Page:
Neal: A polarized party: Why far-left Democrats should approach Biden with an open mind

Joe Biden’s presidential candidacy has engendered numerous questions of his electability from far-left Democrats. Could too much party polarization put us at risk of four more years of Trump?


Katina Zentz

Former Vice President and 2020 Democratic Presidential candidate Joe Biden addresses issues in society at Big Grove Brewery in Iowa City on Wednesday, May 1, 2019. Iowa City was the second stop on the Iowa Kickoff Tour for the Biden campaign.

Madeleine Neal, Opinions Columnist

When former Vice President Joe Biden announced his presidential candidacy April 25, he engendered a plethora of mixed responses.

He quickly picked up speed in national polls, expanding the lead he already enjoyed. But he also woke up many far-left Democrats who claim that Biden just isn’t as radical as he needs to be.

They took issues with parts of Biden’s record such as his vote on the Iraq War, his treatment of Anita Hill during his time leading the Senate Judiciary Committee during the Justice Clarence Thomas confirmation hearings, his relationship with large corporations, and his alleged inability to properly gauge the boundaries of someone’s personal space.

These are all just a few areas some liberals cite in their anti-Biden rhetoric against center-left Democrats.

It’s no secret the Democratic Party is becoming increasingly polarized, but this is concerning when it comes to removing current President Donald Trump from the White House.

Yes, running a center-left candidate in 2016 clearly did not work in our favor. That said candidate wore the name tag “Hillary Clinton,” nominating a well-known establishment candidate probably didn’t help our cause too much, either.

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Biden is undoubtedly an establishment candidate in this election as well, but that doesn’t mean we need to write him off.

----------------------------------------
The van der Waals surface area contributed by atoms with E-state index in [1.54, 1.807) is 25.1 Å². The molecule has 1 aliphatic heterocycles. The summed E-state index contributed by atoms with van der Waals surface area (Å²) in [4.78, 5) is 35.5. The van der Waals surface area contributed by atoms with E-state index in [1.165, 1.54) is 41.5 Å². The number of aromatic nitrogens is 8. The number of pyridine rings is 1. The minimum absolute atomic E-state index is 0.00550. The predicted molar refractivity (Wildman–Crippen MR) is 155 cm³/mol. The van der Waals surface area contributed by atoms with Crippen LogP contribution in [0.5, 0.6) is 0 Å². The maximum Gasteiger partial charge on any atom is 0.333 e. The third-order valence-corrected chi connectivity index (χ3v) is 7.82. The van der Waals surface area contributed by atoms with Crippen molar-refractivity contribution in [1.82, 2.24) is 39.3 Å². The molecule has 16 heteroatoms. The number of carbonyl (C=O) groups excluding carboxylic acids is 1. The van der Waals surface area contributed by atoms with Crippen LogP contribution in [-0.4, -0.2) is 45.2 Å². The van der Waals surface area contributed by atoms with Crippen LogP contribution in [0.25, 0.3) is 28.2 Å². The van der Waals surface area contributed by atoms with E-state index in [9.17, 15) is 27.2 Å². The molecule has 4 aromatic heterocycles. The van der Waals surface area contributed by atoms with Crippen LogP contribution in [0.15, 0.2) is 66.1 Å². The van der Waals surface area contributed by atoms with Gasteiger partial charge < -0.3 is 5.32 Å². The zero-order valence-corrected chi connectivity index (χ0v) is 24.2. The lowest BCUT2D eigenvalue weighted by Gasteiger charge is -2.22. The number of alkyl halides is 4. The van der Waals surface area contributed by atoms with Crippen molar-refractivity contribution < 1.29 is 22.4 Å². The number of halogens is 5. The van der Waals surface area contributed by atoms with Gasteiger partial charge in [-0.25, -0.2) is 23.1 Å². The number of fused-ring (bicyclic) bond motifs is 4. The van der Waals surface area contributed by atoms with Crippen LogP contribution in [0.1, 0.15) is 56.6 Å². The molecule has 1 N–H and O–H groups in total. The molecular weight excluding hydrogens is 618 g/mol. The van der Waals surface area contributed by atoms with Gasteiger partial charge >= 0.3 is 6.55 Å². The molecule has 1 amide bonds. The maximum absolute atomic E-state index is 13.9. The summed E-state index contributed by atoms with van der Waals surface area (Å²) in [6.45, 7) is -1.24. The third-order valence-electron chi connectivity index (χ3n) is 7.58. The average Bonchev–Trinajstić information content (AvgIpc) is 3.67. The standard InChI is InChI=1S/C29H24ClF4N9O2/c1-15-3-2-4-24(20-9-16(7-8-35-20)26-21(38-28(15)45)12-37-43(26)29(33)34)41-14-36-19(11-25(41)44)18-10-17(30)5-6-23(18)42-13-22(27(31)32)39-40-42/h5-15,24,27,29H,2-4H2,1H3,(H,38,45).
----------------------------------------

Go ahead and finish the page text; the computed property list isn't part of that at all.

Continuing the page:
I’ve spoken before about the importance of critique. Why wouldn’t we question every aspect of someone running for one of the most powerful offices in the entire world? Why wouldn’t we worry about electing an establishment candidate as the Democratic nominee when it when worked so poorly last time?

Those are all fair points. Here’s my caveat, though: Would we rather remain hung up on the possibilities of our preferred candidates not snagging the nomination or would we rather do everything in our power to ensure that a Democrat, any Democrat, gains the support to prevent four more years of Trump?

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As a Democrat, the choice seems pretty clear. We need to put our polarized party partisanship to the side and realize what’s at stake here. We’re fighting against four more years of a president who isn’t just sort of against our morals and policy stances but the complete antithesis of them.

We need to prioritize. We saw the dangers one-sided polarization can do to an election in 2016 when the “Bernie-or-Bust” crowd failed to show up for Clinton. Leftists who weren’t pleased with the establishment nominee our party had in Clinton were probably less likely to vote for her.

Taking your beliefs seriously and being unwavering in the face of actions you just don’t believe in should be applauded. I am not trying to silence far-left Democrats or more left-leaning independents. Diversity in opinion is always an added bonus for any group of people — especially voters.

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What I am saying is this: Who would you rather have in office — an establishment candidate who has done some things you disagree with such as Biden or someone who literally exemplifies your party’s greatest fears?

Too much polarization on the left will result in four more years of Trump. I don’t know about you, but that makes my choice pretty clear.

Biden doesn’t currently have my vote, but he will, should he snag the Democratic nomination. It’s my hope that my fellow Democrats will realize what’s at stake and join me, too.